Love, as it might exist in some post-Feminist Collectivist utopia, could be entirely the opposite. Exclusive Love is hardly helpful if one wishes to socialize Citizens into a system which abhors private property. At the most cynical level, the means of (re)production cannot be controlled by any one entity, and must instead be managed by the larger community. This is not to say that women would be stripped of reproductive freedom, but that the process of parenthood would be much less of an individual affair. Children would be born to the community, and raised by it; nowhere would you hear "MY toddler could speak before yours!", any early inequalities might even be looked on as a tragedy by the community. Sex-for-pleasure would be subject to the same philosophy, the ideal being that any two people could upon choosing have sex together without guilt, or jealousy on anyone's part. Maybe the Milkman *is* your dad, but at least whoever else your mother was gettin' with at the time was cool with it! (Note: "your" in the generic sense, before someone kills me for disgracing mum's name and honour, etc.!). Society would be a complex network of entirely open relationships. This is no Huxley-esque dystopia, mind you: there is a difference between polyamory and promiscuity. The denizens of the Brave New World did not make the distinction between Sex and Love, so if you "Loved" someone you fucked 'em. Here I apply the fundamental principles of collectivism to Love, to discover what the Romantic ideals of some as-yet-unrealized Marxist paradise might be. I find the results to be conceptually attractive, although I suspect that the lack of enduring commitment would run against the well-set grain of my Romantic side. I think that this sort of friction between the ideal of how we should be and how we are would tear such a system apart. While gender equality is essentially realized, there is the eternal issue of pregnancy - which may some day be made independent of sex through technology - and the commitment faced by a woman that the biological Father might not have to share in such a system. Would swinging males treat women as pleasure receptacles, and nothing more, leaving them to raise children communally as they go off in pursuit of their next conquest? I would hope not, but there are always some who defy normalcy in a negative way.

What Did I Learn?

I think that the reason that there is no Love in our society is that there never has been. Society colours "Love" to suit its purposes, but I think it's clear that the concept of that powerful, magnetic force between people never really changes. My friend who wrote on this lack of Love in society was also writing a paper, in which he argued that remorse exists in Humans because we are the crossroads of Divine Reason and the Impulses of the Beast (in response to a St. Augustine quote, in case you're wondering why an Atheist would argue such a thing...). I propose that Love must then belong to the Beast. Reason applied to Love leads to the societal construction and ideals thereof, but it CANNOT change the base nature of Love itself.

In the Bedroom, the Mighty Bedroom...

I'm getting a little tired by now, but I promised to include a review of the very topical Insight Theatre premiere.

It was really, really awesome. I get more and more comfortable with the source material every year, and now it's just FUN to hear these people yelling "the ERECT MALE PENIS" or "My VAGINA is too dry, whatever shall I do?" (the answer is "Lube", by the way). They don't actually say the latter in that form, but there is a skit which goes down like that. Yeah, it's fun now. I like the ideology, I like how they try to make it approachable, but when they use the vernacular they're self-consciously silly. Nothing is worse than someone who thinks that they can actually say "Yo, you should get tested fo' STDs, DAWG!" with a straight face. No, all the slanginess is played for laughs, and rightly so.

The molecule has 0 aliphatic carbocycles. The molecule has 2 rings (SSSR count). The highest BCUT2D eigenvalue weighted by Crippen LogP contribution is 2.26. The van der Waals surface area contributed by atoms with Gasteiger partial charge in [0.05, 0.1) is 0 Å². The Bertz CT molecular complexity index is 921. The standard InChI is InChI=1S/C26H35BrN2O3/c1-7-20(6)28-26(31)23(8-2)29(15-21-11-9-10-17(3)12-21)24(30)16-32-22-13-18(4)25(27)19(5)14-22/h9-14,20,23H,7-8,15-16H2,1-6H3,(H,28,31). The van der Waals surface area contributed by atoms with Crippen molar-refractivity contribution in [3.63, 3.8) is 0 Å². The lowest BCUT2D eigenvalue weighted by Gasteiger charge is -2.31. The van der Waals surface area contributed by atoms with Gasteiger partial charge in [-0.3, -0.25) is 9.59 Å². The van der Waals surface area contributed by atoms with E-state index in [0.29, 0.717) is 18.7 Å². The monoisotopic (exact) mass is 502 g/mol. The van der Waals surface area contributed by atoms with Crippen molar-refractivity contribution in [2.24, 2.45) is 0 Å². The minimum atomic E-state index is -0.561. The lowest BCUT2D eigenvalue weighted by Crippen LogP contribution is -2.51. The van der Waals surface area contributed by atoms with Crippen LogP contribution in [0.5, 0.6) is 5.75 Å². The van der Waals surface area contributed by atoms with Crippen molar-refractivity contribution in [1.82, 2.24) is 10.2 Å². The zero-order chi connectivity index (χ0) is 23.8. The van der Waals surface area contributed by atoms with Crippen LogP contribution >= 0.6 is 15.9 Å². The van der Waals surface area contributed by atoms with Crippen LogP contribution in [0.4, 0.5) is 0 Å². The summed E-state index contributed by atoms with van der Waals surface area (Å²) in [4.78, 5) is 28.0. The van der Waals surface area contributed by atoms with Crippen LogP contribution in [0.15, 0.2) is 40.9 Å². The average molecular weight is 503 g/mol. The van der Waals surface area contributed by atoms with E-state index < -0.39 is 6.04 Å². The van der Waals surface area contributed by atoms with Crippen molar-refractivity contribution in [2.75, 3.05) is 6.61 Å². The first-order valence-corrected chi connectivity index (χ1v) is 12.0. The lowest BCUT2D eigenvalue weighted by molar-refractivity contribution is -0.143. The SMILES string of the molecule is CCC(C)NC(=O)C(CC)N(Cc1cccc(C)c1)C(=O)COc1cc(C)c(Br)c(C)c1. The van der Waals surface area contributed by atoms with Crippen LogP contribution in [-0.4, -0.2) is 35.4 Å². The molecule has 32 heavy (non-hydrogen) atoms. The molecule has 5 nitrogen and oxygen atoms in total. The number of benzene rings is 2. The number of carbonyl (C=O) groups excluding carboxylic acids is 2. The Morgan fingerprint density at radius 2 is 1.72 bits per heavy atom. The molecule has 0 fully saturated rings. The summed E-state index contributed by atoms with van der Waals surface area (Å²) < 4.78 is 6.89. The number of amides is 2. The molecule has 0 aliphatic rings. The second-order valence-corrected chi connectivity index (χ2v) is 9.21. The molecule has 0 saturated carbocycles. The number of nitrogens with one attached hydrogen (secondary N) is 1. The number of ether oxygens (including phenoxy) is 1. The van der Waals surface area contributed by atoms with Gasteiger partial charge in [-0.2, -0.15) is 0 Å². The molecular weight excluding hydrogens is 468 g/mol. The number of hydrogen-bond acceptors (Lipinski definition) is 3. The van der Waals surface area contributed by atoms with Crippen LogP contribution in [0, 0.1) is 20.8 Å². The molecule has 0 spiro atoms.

I must give EXTRA-SPECIAL props to my woman-on-the-inside of this year's production, who delivers a fantastic performance throughout. There is a scene in which this fantastic female portrays a girl who may have had sex, and may or may not have wanted it (Alcohol plays a role in the narrative, you see). There are a lot of skits that end on a sedate and somber note, but her incomparable voice lends such credibility and gravitas to the scene that she might as well be the only person on stage here (although the guy does do a good job of his lines).

Go see the show already, although I don't suggest you sneak into some random high school to do so. These endless false-alarm lockdowns seem to have everyone on edge...

One sad note is that the coolest song ("In the Jungle", but with Masturbation instead of a Lethargic Lion) was cut from the performance. I don't understand, but hey, show's still awesome.



GoldMatenes said...

I don't know what Love is... but I have to say, for me, it's the attachment of my soul (however defined) to another person. My emotions are conditional on their emotions and directly affected by them.
As a result, their highs become my highs and their lows become my lows, which compound with my highs and lows to create emotional states unavailable anywhere else...
The connection causes openness (depending...) and that leads to caring.

Ok, going to class now.

CheeseLikeSubstance said...

Just a clarification: My writing was less on the lack of presence of love in modern society than it was on changing definitions of love over time, and how this has caused modern society to be unable to decide what, exactly, love is.

Evey said...

Lube is always the answer ;)

the garbagemen alliance said...

garbagemen will be end of you!

Some Rights Reserved

Creative Commons License
This work is licenced under a Creative Commons Licence.